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Comedian Sally Phillips receives honorary doctorate from UEL for Down’s Syndrome advocacy

PUBLISHED: 07:00 03 November 2017

Sally Phillips  Picture: Nick Harrison/UEL

Sally Phillips Picture: Nick Harrison/UEL

Nick Harrison/UEL

Comedian and actress Sally Phillips has been given an honorary doctorate by the University of East London for her work on behalf of people with Down’s Syndrome.

Sally Phillips at the graduation ceremony Picture: Nick Harrison/UEL
Sally Phillips at the graduation ceremony Picture: Nick Harrison/UEL

She received the award from the university’s school of social sciences, joining hundreds of graduating students at the O2 ceremony.

“Some people want a pair of Louboutins, but I’ve always wanted a doctorate so this is fantastic,” she said.

Sally’s son, Olly, was diagnosed with Down’s Syndrome days after his birth 12 years ago.

She said: “Yes, there were some readjustments to make, but it’s been a joy in ways you wouldn’t expect. It’s a far cry from the pessimistic way having a child with Down’s is portrayed.”

Sally Phillips Picture: Nick Harrison/UEL Sally Phillips Picture: Nick Harrison/UEL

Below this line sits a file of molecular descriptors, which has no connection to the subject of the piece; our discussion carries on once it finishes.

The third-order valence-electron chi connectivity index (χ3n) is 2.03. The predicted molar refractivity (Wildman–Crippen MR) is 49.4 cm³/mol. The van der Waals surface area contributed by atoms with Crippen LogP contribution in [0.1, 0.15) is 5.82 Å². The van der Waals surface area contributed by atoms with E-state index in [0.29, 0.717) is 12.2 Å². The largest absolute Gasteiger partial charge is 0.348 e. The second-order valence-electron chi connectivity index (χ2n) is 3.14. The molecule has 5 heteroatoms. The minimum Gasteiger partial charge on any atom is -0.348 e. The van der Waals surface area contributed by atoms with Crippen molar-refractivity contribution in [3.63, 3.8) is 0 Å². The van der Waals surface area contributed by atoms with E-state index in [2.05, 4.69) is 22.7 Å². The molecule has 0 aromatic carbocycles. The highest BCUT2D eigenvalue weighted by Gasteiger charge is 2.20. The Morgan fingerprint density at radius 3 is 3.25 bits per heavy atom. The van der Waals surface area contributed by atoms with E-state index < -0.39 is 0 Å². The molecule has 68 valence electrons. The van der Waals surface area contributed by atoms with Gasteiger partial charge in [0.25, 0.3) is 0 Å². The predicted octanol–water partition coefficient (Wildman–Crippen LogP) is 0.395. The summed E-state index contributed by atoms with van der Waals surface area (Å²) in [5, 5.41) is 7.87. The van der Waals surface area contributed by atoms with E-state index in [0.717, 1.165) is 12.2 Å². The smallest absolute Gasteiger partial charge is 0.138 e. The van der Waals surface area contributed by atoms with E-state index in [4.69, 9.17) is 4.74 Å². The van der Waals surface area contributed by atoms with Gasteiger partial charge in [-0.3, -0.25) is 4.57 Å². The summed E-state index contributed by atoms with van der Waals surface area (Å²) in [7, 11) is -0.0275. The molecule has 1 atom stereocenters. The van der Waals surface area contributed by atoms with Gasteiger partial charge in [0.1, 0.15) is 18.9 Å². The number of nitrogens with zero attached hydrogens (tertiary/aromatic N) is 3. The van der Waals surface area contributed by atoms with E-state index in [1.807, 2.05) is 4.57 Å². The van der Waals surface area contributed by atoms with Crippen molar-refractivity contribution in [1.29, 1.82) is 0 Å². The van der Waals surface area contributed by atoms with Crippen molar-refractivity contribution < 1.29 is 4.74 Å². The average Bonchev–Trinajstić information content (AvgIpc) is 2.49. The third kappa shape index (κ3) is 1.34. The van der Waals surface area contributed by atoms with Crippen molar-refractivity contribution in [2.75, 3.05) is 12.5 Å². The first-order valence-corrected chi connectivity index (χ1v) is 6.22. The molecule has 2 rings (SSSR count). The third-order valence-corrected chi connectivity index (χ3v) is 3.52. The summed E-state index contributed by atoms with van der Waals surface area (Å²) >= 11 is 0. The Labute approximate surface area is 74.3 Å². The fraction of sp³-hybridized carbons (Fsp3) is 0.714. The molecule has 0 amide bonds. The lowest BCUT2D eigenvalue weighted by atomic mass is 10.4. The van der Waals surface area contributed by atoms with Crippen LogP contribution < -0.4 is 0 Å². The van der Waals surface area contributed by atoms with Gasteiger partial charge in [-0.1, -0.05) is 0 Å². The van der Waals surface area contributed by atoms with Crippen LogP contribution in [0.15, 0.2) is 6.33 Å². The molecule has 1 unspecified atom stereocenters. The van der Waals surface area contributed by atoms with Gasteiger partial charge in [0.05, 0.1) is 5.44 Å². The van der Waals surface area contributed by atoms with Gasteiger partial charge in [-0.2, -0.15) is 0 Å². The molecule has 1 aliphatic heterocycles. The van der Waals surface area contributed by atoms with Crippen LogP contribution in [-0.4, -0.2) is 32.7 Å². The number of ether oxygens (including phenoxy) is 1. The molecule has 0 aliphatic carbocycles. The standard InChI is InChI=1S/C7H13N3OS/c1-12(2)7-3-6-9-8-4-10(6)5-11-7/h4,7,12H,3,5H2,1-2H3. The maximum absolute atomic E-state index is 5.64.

Last year, she wrote and presented a BBC2 documentary which looked at the ethics, science and stories behind a new pre-natal test for Down’s Syndrome.

She explained: “I wanted to bring about a public debate about these ‘search and destroy’ techniques, and the society we’re creating. Surely we want one that is inclusive, welcoming and enriched by people with Down’s Syndrome.”

The actress, best known for her roles as Shazzer in the Bridget Jones films and Tilly in BBC sitcom Miranda, first got her big break in 1997 with a role in I’m Alan Partridge. She has also appeared at the Edinburgh Fringe Festival nine times.

Addressing the graduates during the ceremony, she said: “No matter what you achieve you’ll never been just your grades or job, you are not your grades. Each of you is unique. And please, please remember to keep a helping hand extended to those who can’t achieve what you’ve done today.”

Sally explained she is going to take the honorary doctorate as encouragement to continue to advocate for people with Down’s Syndrome, adding that she had been inspired by the late Lord Brian Rix, UEL’s first chancellor.

She said: “The commitment he showed to being an advocate for his daughter, Shelley, and others like her with Down’s Syndrome, is something to be celebrated by UEL.”

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